Top critical review
Interesting read – with scientific inaccuracies
Reviewed in Australia on 17 September 2021
I don't doubt that James Nestor has devoted over a decade of his life to exploring the simple act of breathing, but it bugs me that he kept claiming that his arguments were "science" when in actuality, there is a lack of conclusive scientific evidence over many his claims (not that is disproves them either, but it's worth mentioning). He seems to try and blend the teachings of religions/spirituality with hard science by combining the two, but instead confuses the two and claims breathing is "the new science of a lost art".
The only scientifically conclusive piece of advice that he gives is to breathe through the nose instead of mouth, because the latter has detrimental effects on health and overall physiological functioning, as he demonstrated in an experiment in which he was a test subject. Although let's be honest, that's should hardly be a surprising fact to most of the population.
The book is also filled with countless anecdotes with an unusual level of detail. For example, he seems to begin every one of his personal stories with a paragraph describing the clothing choices of the people he encounters and the vibe they give off. I mean, maybe his style of writing isn't just for me, but that coupled with the fact that this book spends approximately 200 pages making ambiguous and self-contradicting points packaged and labelled as "science" makes me doubt whether he just elongated what was meant to be a blog article for cash.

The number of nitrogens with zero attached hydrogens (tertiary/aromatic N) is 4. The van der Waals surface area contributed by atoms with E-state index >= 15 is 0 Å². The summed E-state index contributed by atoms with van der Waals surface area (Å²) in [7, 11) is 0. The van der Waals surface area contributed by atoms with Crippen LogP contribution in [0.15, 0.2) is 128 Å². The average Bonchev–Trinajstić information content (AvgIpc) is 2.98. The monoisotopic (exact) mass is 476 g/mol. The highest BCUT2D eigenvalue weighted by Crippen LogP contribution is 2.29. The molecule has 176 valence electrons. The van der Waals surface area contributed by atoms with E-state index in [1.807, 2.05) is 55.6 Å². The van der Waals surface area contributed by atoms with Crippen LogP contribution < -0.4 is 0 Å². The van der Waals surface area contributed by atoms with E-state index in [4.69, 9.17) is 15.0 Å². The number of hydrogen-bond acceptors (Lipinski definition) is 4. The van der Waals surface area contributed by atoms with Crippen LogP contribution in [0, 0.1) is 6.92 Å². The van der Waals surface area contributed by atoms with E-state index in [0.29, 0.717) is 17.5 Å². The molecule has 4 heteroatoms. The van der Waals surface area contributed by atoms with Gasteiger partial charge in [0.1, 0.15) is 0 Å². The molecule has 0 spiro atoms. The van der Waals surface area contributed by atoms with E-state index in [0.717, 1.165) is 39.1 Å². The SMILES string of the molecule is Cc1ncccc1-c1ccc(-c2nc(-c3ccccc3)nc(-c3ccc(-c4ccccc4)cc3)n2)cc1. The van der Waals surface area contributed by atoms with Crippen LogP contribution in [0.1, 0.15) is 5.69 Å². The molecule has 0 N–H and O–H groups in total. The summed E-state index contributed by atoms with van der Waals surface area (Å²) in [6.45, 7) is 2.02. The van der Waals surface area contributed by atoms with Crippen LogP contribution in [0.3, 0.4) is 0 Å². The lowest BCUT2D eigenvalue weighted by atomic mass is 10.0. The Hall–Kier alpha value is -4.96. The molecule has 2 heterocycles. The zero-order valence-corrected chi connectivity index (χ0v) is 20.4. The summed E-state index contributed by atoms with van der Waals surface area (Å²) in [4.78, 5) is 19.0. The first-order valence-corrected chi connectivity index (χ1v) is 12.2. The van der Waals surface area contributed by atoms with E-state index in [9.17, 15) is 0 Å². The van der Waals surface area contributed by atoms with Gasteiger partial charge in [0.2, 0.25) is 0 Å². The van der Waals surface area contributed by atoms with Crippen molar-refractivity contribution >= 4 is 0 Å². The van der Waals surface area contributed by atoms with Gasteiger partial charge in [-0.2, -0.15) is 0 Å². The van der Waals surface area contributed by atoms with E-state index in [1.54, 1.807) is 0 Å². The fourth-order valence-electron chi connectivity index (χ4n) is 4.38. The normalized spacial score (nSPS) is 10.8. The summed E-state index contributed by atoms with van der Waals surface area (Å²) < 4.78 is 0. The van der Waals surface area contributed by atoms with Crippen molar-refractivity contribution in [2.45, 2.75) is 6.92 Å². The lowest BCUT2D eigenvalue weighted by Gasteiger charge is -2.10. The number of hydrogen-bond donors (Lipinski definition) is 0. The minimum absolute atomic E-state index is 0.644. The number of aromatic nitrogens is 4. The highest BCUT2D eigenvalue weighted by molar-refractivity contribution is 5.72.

I'm still thankful for what this book had to teach me and open my eyes to, but it might be a better use of your time to simply watch one of the author's interviews instead.